The transition into formal schooling is a crucial foundation that can set children on a cycle of success or failure in both academic and social domains. A child’s abilities to express healthy emotions, understand emotions of self and others, regulate emotion, attention, and behavior, make good decisions regarding social problems, and engage in a range of prosocial behaviors, all work together to promote a successful school experience.

However, many children have deficits in these skills by school entry, and educators lack the requisite tools to identify, track and assess skills these children need to learn. Thus, because social-emotional learning (SEL) is so crucial, assessment tools to pinpoint children’s skills and progress are vitally necessary. Previous work by the authors and other researchers has led to the development of strong assessment tools; however, these tools are often developed solely for research use, not practitioner application. In the following, using our assessment battery as an example, we will discuss the steps necessary to adapt SEL assessment for computer-based administration and optimal utility in early childhood education programs.

Key Take Away Points

  • Social Emotional Learning (SEL) is crucial for children’s early school success and therefore must be assessed.
  • SEL assessment tools for use by early childhood teachers need to be designed with them in mind, be immediately useful in the classroom, and be valid and reliable.
  • The computerization of SEL assessments will enable greater practitioner use, and help teachers track children’s social and emotional developmental progress as they approach the transition to school.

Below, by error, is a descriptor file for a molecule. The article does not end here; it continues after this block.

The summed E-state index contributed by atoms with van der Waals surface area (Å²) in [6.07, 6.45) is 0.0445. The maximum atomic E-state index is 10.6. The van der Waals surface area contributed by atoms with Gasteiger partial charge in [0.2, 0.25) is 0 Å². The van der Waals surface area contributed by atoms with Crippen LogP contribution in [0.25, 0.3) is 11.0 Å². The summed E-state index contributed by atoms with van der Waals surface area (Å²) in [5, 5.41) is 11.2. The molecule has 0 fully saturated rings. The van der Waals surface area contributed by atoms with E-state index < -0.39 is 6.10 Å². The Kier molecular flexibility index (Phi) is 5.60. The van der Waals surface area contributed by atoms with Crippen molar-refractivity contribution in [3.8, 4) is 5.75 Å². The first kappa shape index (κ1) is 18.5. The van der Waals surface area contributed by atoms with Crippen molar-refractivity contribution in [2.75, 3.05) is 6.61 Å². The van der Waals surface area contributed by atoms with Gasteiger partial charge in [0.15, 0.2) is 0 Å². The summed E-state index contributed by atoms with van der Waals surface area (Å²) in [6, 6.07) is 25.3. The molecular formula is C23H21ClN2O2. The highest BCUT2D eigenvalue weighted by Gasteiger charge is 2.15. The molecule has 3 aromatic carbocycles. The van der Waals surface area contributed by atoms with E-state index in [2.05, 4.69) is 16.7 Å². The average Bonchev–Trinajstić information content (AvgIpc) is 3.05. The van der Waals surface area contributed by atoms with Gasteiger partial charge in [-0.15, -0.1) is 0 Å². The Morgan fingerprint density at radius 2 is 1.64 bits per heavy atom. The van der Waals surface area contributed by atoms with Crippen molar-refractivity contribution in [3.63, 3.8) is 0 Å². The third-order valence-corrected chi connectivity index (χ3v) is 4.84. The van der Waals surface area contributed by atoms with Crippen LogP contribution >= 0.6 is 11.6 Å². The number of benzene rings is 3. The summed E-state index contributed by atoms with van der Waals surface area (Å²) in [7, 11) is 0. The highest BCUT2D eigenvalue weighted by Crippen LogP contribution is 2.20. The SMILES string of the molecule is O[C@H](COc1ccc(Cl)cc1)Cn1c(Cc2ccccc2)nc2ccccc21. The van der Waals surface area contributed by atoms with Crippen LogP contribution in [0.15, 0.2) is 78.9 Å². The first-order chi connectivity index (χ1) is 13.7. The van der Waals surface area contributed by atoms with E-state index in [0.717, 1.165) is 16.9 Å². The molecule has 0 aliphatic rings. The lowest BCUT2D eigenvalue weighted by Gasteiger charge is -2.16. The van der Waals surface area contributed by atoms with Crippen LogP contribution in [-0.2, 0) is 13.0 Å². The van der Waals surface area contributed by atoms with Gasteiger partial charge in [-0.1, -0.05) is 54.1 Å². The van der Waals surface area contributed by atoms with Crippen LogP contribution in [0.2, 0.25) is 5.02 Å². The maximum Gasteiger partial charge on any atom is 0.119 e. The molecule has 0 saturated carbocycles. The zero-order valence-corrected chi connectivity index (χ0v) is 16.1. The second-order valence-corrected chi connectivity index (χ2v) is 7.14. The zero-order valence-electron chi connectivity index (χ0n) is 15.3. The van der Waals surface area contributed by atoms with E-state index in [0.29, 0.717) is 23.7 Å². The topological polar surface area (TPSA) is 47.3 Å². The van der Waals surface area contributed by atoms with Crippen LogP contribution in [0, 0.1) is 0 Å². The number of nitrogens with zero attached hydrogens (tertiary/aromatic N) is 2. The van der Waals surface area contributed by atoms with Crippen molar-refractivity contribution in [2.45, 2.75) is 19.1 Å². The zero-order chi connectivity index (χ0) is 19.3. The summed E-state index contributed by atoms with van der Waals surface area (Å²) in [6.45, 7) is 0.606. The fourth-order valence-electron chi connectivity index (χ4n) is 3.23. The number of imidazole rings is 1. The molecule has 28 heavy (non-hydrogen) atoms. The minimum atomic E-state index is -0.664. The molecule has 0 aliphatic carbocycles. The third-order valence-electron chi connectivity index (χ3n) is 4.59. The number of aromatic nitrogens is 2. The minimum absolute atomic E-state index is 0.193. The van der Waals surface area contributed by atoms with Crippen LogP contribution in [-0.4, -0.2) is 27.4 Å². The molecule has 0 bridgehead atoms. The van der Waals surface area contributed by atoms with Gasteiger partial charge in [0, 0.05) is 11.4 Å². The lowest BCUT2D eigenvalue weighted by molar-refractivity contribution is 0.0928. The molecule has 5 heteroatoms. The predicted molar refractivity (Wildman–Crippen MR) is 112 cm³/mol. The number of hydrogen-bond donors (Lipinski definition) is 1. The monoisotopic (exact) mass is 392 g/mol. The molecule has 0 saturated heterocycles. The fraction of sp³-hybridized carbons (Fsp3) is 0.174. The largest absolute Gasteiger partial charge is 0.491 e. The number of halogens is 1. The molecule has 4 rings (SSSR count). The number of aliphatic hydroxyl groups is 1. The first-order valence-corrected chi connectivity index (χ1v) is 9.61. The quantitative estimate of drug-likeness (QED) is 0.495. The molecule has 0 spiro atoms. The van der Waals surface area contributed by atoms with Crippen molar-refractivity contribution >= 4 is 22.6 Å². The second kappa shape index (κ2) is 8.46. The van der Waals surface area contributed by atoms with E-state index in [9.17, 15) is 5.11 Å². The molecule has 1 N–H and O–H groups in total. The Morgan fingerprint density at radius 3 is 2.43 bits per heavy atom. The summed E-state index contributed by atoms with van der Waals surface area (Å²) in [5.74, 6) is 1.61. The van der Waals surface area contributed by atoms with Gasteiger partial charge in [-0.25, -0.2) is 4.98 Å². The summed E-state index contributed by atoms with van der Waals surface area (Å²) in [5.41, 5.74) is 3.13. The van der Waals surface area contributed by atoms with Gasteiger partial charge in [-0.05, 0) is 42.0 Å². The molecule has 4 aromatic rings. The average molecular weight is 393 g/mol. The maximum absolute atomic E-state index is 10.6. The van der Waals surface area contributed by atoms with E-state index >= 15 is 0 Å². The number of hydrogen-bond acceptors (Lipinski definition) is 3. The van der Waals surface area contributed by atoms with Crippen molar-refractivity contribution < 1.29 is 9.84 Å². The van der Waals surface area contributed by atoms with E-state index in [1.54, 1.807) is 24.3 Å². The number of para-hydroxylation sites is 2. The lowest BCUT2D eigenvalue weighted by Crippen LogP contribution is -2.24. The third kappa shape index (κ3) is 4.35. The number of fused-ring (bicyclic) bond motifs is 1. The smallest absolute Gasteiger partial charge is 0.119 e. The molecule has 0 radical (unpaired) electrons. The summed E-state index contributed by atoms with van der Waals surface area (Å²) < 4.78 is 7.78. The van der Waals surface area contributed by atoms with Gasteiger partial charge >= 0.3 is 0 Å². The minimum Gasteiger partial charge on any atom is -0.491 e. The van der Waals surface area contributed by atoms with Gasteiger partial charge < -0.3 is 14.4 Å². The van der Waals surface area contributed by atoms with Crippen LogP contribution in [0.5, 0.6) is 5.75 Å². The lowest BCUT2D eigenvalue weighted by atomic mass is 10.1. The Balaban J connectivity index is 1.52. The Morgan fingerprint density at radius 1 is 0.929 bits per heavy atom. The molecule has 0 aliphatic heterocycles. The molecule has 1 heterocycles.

Author Biography

Susanne Denham is an applied developmental psychologist with particular expertise in the social and emotional development of children. After graduating Summa Cum Laude from Western Maryland College, Dr. Denham went on to receive her MA from the Johns Hopkins University and her doctorate from the University of Maryland Baltimore County. Prior to coming to George Mason University in 1985, Dr. Denham was an instructor at the University of Maryland, College Park and a Guest Scientist at the National Institute of Mental Health Developmental Psychology Laboratory. Dr. Denham has used 11 years of hands-on experience as a school psychologist to aid in her research, which focuses on the role of emotional competence in children’s social and academic functioning, its assessment, and the role that parents and teachers play in fostering it. She has been funded by the Institute for Education Sciences, National Institute of Mental Health, National Institute for Child Health and Human Development (with Head Start and the Administration for Children and Families), the W.T. Grant Foundation, the John Templeton Foundation, and the National Science Foundation. She has served on numerous editorial boards, and is past co-editor of the journal Social Development, and current editor of Early Education and Development.

Hideko Hamada Bassett is an Applied Developmental Psychologist specializing in children’s social and emotional development. Dr. Bassett received her M.S. from the University of Memphis and her doctorate from George Mason University. After completing the doctoral program at George Mason University, she became a research assistant professor there. Her research interests focus on parental influences on children’s social and emotional development (e.g., parenting style, parental socialization of emotion, attachment), children’s forgiveness development, and social and emotional aspects of young children’s school readiness (e.g., preschool teachers' role in young children's socialization of emotion).

Katherine Zinsser is a doctoral student in applied developmental psychology at George Mason University. She graduated from Smith College and completed her M.A. at George Mason. Before coming to George Mason, Katherine worked with adolescents in a wilderness-based therapy program, and conducted research on juvenile justice substance abuse treatment programs. Her research focuses on development within emotional contexts, and preschool teachers’ roles in and perceptions of the socialization of emotions. Her dissertation will focus on the impact of preschool organizational climate on teacher engagement, satisfaction, and emotional supportiveness in the classroom.


The present study was funded by NICHD grant #R01HD51514. It was also supported by the Institute of Education Sciences, U.S. Department of Education, through Grant R305A110730 to George Mason University. The opinions expressed are those of the authors and do not represent views of the Institute or the U.S. Department of Education.